Study Reveals Gaps in Produced Water Impact on Arctic Environs
With its extreme, cold environment, fragile biota and slow recovery rate from oil spills, the Arctic poses unique challenges for managing produced water from oil and gas operations, and further study is needed into the long term impact of produced water treatment in the region, according to researchers at the ABS Harsh Environment Technology Center (HETC) based at Memorial University of Newfoundland (MUN).
In the first comprehensive research study into the challenges and management of water associated with oil and gas operations, HETC said in its August 2010 study that few studies have been conducted of water discharged into the Arctic waters, partly due to the ban of ocean discharge in Arctic regions.
Produced water, or water associated with reservoir fluids during drilling and production operations, is the largest volume of waste from oil and gas operations and associated with significant management costs. Produced water is of particular concern for offshore operations, as treatment and disposal options are limited due to platform space. The type of well being drilled or whether enhanced oil recovery is being used also factor into the amount of produced water coming from drilling operations.
Contaminants of concern have been shifted over the past decade from dispersed oil to dissolved fraction of oil in produced water. Produced water discharge has been evaluated as "low impact" by many studies due to high dilution rate of contaminants by the receiving seawater. However, recent studies have found presence of contaminants in produced water in vicinity of discharge sites, even though adverse impacts may not be found. Additionally, chronic exposure, bioaccumulation and/or toxicity of produced water have been found to pose more impact during vulnerable development stages of marine organisms.
In addition to the Arctic's unique environmental concerns, the fact that operations must be conducted in remote, unmanned locations add further complexity to produced water management, and cold climate and motion may impact efficiency of oil/water separation equipment, leading to more oil being discharged with the water.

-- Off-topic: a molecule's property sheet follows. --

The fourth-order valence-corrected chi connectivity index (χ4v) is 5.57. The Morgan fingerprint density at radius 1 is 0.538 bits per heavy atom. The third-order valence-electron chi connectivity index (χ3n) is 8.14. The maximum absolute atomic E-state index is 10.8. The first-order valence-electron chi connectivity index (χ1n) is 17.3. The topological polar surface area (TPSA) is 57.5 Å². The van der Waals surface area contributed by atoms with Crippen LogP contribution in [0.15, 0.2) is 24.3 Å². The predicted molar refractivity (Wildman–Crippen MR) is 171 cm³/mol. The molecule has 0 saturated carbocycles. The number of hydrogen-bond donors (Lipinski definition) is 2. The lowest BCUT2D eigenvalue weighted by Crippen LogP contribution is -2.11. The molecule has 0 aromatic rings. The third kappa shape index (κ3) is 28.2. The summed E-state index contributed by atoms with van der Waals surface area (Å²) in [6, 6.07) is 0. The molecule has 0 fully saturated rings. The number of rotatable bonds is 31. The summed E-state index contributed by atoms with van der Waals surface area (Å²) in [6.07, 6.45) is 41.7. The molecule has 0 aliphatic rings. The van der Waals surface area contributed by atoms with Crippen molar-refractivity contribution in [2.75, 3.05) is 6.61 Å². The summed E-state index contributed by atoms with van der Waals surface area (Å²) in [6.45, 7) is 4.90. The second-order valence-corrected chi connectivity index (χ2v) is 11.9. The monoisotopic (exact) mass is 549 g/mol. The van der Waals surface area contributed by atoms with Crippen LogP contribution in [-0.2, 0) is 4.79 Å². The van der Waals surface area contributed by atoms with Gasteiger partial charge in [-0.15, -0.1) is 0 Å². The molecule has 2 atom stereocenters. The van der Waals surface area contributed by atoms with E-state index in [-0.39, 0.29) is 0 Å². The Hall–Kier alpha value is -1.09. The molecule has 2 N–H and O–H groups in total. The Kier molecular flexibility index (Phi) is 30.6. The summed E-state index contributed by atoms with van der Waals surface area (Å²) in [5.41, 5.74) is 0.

The study found that there is little experience in offshore advanced produced water treatment in Arctic/cold regions. HETC recommended that produced water in Arctic oil and gas operations requires a holistic management approach, and environmental, economic and technical feasibilities need to be considered. Effects of the cold temperatures, high motion, ice and extended period of sunlight on fate and toxicity of contaminants are not well understood, and need to be studied in order to identify target contaminants that need to be removed prior to discharge.
HETC noted that thorough risk assessment and life cycle analysis should be performed to address all waste streams that may be created during management of produced water, such as wastes from pre-treatment, used chemicals, and air emissions along with uncertainties associated with operation and management.
Driven by stricter legislations and environmental concerns from produced water discharge, more research and development for new technologies that can remove dissolved hydrocarbons are in increasing demand. Advanced produced water management technologies can significantly decrease contaminant input to the environment.
However, application of these technologies depend on many factors including the oceanographic setting, volumes of produced water, type of reservoir, and production chemicals used. Further investigation including laboratory experiments and field testing must be conducted before applying such technologies. Additionally, the influence of cold/harsh environments on performance of various treatment technologies should be studied.
HETC said that seafloor separation is an emerging technology that allows use of proven oil/water separation process in a relatively large unit. This technology should be further investigated, particularly to identify effects of cold seawater and ice on performance and reliability of the unit. As the treatment unit sits at the bottom of the ocean, it eliminates issues of limited space and weight burden that are usually found in topside installations. However, subsea systems are expensive and the industry has limited experience in implementing the technology.
Using sea floor or seabed separation, a large treatment unit installed on the sea floor is used to treat fluids from one or more wells. Similar to previous minimization techniques, the separated oil is lifted to the surface and the water is pumped directly into an injection well. As of 2006, only one sea floor separation unit has been installed in full-scale operations using ABB's subsea separation and injection system (SUBSIS). The unit was installed at Norsk Hydro's Troll field at a water depth of 350 meters.
Meanwhile, research on other promising technologies such as enhanced oxidation, membrane filtration, and solvent extraction, particularly targeting dissolved hydrocarbons, are also highly desired.
HETC researchers found that most oil and gas operators have met increasingly stringent regulatory requirements over the past decade as regulatory development has been largely based on advancement in treatment/management technologies, or Best Available Technologies. Companies operating in Arctic regions have adopted a zero-discharge scheme for oil and gas projects. However, retrofitting additional equipment onto existing platforms is significantly more expensive in most cases than installing equipment on a new platform.
WHAT DO YOU THINK?
Generated by readers, the comments included herein do not reflect the views and opinions of Rigzone. All comments are subject to editorial review. Off-topic, inappropriate or insulting comments will be removed.